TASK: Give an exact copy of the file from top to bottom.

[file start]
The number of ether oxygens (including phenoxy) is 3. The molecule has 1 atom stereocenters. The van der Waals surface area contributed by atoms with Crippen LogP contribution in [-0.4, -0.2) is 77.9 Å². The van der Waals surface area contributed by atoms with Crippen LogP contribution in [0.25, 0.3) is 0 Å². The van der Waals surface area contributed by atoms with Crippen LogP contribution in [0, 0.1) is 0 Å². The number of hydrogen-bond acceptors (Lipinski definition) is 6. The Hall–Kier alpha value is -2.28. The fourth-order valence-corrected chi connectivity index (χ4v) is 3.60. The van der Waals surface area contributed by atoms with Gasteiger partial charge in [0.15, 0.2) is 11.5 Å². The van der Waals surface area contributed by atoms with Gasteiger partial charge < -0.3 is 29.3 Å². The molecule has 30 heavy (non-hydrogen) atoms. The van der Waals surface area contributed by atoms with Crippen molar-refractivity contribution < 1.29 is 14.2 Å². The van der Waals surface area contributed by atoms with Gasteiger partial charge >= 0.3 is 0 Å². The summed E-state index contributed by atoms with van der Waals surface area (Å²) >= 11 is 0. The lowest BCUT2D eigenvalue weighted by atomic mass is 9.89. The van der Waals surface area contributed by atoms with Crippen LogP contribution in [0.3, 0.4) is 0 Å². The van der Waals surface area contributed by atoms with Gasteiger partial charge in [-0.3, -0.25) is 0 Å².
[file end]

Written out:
The number of ether oxygens (including phenoxy) is 3. The molecule has 1 atom stereocenters. The van der Waals surface area contributed by atoms with Crippen LogP contribution in [-0.4, -0.2) is 77.9 Å². The van der Waals surface area contributed by atoms with Crippen LogP contribution in [0.25, 0.3) is 0 Å². The van der Waals surface area contributed by atoms with Crippen LogP contribution in [0, 0.1) is 0 Å². The number of hydrogen-bond acceptors (Lipinski definition) is 6. The Hall–Kier alpha value is -2.28. The fourth-order valence-corrected chi connectivity index (χ4v) is 3.60. The van der Waals surface area contributed by atoms with Gasteiger partial charge in [0.15, 0.2) is 11.5 Å². The van der Waals surface area contributed by atoms with Gasteiger partial charge < -0.3 is 29.3 Å². The molecule has 30 heavy (non-hydrogen) atoms. The van der Waals surface area contributed by atoms with Crippen molar-refractivity contribution < 1.29 is 14.2 Å². The van der Waals surface area contributed by atoms with Gasteiger partial charge >= 0.3 is 0 Å². The summed E-state index contributed by atoms with van der Waals surface area (Å²) >= 11 is 0. The lowest BCUT2D eigenvalue weighted by atomic mass is 9.89. The van der Waals surface area contributed by atoms with Crippen LogP contribution in [0.3, 0.4) is 0 Å². The van der Waals surface area contributed by atoms with Gasteiger partial charge in [-0.3, -0.25) is 0 Å².